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Portfolio > ETFs

SEC Issues No-Action Relief for Diversified Index Funds, ETFs

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The Securities and Exchange Commission has granted no-action relief to allow index funds to become non-diversified as a result of market changes to the underlying index components.

Without the relief, according to Cipperman Compliance Services, “an index fund that tracks a third-party index would have to obtain shareholder approval to change its status from diversified to non-diversified when certain underlying component securities increased in value such that they would make up more than 5% of the portfolio.”

Cipperman stated that the non-diversified issue “has dogged large index funds and ETFs for the last couple of years as the FAANG securities have increased in market value as compared to other index components.”

FAANG refers to the market’s five most popular and best-performing tech stocks — Facebook, Apple, Amazon, Netflix and Alphabet’s Google.

The relief would require prospectus disclosure that the fund could become non-diversified during these periods, Cipperman said, and the fund would still be constrained by the diversification requirements of the tax code and the applicable exchange on which it is traded.

The SEC’s Monday no-action letter was written in response to a request from Stradley Ronon. The law firm told the securities regulator that in the past year, a few constituents of certain large-cap U.S. equity growth broad-based indexes have grown to each represent more than 5% of those indexes — in some cases, more than 25%.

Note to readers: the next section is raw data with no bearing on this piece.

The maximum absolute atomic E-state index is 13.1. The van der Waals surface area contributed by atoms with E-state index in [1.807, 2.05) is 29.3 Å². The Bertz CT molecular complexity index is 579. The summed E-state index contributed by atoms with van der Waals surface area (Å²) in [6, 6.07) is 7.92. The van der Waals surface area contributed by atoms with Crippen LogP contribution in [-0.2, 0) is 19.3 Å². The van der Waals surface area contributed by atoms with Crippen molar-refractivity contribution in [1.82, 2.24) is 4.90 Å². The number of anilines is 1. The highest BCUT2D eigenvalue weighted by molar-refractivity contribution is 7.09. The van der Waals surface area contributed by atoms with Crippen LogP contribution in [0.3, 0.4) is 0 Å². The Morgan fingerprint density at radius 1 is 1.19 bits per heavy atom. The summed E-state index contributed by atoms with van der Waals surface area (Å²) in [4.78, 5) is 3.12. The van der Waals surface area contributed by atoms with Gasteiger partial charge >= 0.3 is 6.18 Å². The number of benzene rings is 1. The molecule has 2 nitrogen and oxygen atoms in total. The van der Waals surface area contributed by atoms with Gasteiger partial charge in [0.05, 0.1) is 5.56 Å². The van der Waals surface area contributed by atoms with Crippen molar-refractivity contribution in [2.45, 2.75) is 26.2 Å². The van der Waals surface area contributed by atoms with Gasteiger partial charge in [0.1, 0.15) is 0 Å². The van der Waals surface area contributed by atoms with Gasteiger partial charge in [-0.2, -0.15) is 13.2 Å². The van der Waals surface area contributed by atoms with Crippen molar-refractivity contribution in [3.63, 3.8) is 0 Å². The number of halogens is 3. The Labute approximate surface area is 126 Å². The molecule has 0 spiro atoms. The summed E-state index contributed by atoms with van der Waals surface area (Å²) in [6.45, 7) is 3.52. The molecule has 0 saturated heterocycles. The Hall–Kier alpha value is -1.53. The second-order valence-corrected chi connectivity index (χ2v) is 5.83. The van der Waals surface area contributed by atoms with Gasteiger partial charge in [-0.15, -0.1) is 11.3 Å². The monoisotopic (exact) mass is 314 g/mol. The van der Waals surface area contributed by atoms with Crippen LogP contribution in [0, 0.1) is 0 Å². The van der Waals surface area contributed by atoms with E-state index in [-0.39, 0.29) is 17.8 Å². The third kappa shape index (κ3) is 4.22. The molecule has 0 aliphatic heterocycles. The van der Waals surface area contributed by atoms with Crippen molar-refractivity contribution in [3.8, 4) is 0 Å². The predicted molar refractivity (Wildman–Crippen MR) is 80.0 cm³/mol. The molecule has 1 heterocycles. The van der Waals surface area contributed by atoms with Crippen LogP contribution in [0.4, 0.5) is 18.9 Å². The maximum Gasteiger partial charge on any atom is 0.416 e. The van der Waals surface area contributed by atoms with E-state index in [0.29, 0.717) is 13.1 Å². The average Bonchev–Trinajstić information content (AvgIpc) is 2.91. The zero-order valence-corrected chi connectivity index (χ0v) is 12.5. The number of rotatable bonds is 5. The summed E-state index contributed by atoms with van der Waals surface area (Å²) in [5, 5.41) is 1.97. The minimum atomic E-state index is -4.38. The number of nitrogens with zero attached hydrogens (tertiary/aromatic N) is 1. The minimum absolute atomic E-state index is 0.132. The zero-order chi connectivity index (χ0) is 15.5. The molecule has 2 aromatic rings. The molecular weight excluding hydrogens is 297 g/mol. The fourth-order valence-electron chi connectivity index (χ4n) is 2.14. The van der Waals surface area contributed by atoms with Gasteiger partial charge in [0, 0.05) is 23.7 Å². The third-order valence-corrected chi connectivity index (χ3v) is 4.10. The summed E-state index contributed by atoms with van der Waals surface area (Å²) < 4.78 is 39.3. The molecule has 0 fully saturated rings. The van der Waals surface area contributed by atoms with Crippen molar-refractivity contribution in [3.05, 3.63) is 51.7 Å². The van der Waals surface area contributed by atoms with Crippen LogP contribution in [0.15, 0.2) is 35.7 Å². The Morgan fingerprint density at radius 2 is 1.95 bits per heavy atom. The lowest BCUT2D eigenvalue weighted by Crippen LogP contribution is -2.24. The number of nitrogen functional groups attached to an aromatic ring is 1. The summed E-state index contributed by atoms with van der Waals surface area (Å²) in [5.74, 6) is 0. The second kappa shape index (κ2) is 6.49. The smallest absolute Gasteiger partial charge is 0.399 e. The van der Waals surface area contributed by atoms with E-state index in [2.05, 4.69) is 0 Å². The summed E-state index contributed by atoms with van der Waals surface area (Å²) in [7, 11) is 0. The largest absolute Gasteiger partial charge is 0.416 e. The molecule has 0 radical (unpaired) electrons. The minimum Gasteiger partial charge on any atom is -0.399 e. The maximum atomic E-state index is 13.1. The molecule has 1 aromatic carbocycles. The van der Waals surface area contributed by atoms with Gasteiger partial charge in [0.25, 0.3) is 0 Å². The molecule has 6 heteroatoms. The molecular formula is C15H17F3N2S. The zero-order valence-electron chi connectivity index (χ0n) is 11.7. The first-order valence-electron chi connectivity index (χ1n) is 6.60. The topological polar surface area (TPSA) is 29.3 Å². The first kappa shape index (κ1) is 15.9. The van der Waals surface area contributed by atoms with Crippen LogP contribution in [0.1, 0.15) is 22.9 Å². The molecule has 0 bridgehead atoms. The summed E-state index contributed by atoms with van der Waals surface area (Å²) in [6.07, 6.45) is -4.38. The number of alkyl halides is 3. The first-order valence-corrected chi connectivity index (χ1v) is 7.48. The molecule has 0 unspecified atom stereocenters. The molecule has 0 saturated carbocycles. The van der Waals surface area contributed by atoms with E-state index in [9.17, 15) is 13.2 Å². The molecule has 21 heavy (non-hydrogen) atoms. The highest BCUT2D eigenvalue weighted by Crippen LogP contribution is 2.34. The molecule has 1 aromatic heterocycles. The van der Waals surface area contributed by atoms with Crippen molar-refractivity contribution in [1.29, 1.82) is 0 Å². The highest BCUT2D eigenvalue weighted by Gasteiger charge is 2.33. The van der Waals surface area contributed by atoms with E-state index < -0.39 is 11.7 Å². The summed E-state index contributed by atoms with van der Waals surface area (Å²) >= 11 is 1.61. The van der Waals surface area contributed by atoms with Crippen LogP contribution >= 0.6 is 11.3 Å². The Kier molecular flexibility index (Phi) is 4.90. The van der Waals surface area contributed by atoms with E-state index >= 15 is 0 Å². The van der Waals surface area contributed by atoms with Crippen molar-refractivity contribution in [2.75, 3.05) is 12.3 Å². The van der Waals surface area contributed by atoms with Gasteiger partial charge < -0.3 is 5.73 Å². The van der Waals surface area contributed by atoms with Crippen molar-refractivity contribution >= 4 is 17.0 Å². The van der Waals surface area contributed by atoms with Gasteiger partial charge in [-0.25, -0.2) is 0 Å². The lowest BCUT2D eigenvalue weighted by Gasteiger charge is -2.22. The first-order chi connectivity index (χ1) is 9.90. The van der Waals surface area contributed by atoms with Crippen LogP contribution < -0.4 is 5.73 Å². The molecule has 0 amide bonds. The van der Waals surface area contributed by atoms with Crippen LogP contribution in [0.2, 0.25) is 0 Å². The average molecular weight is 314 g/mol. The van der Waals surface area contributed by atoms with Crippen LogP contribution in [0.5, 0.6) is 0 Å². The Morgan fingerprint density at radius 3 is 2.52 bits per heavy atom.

As a result, index-based funds that track those indexes and hold themselves out as diversified companies “may become non-diversified companies, as defined in Section 5(b)(2) of the 1940 Act.”

The law firm’s concern is “that an index-based fund, solely as a result of tracking its target broad-based index, would cease to be a diversified company as a result of a change in relative market capitalization or index weighting of one or more constituents of the index,” according to the letter.

Stradley Ronon said the “relief is consistent with the expectations of investors in an index-based fund, will minimize portfolio disruption and unnecessary costs, and will provide appropriate investor protections, including disclosure.”


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